Saturday 22 July 2017

Kerry should stop the nonsense and take the rap

Sean Diffley

So the Kerry squad are so furious at the treatment of Paul Galvin that they are considering a boycott of 'The Sunday Game' -- the programme they believe has played a major part in Galvin's latest suspension.

Being domiciled at a safe enough distance from the fury of Kerry, I am courageous enough -- distance lends enchantment -- to describe the squad's reported attitude as bloody nonsense.

Discipline in Gaelic games and the reaction from players to suspensions is a definite problem and not only in Kerry -- I hasten to add -- especially when you compare it with other sports.

Take the two latest transgressions in rugby, for example. Jamie Heaslip's rush of blood and his dismissal after 15 minutes against the All Blacks led to an embarrassing annihilation of Ireland and the player was sent home to serve out a lengthy ban. A similar suspension for the England winger Matt Banahan for a dangerous tackle against Australia saw him sent home too.

But there were no protests by either the Ireland and England touring squads -- something that Kerry should make note of. Even the England coach Martin Johnson, who is hardly noted for accepting minor interventions to his stewardship -- remember his carpeting protocol in Lansdowne Road? -- accepted the Banahan citing ruefully.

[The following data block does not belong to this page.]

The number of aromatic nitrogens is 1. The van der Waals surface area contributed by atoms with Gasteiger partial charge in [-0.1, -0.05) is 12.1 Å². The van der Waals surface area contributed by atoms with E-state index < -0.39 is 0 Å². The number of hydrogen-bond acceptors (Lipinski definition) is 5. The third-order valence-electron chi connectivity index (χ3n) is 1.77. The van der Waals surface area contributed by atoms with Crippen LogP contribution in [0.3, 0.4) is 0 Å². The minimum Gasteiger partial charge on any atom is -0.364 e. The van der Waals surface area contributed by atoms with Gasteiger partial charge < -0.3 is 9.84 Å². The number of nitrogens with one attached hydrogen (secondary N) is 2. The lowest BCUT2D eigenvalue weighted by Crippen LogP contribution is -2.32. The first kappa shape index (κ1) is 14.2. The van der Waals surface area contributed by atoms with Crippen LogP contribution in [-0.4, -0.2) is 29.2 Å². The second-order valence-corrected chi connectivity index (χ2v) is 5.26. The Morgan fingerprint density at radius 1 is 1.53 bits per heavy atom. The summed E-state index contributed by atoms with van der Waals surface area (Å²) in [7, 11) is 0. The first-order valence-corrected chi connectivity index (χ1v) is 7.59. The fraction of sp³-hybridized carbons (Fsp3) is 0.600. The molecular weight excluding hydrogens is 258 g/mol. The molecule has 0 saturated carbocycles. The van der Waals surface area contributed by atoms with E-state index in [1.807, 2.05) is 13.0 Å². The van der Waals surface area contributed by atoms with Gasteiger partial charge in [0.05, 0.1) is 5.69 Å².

Rugby has disciplinary problems, just like Gaelic football, but once erring players are cited and suspended, the verdicts are accepted. There have been a few dubious bans in rugby down the years, but generally there is no hoo-ha about it.

As for 'The Sunday Game' being guilty of railroading the GAA discipline judges into finding Galvin guilty, it's nonsense -- as Seamus Woods, head of the Central Competitions Control Committee (CCCC) says. Woods also claims that whether or not incidents were highlighted on TV was irrelevant to the CCCC's decision.

Those of us who recall the pre-TV days and no cameras at rugby and Gaelic games are aware that players got away with much worse then. I remember a Munster hurling final when the Gaelic games reporter for this newspaper, John D Hickey, quite properly and professionally, reported a particular action on an opponent by Christy Ring.

But there were no video cameras in those days and Hickey couldn't get anyone to publicly back his account and despite the truth of Hickey's report, it all ended with him being forced to apologise to Ring.

As for the threat being made by the Kerry players, I would remind them what Noel Coward said years ago, something that is valid today: "Time has convinced me of one thing . . . television is for appearing on, not looking at".

Irish Independent

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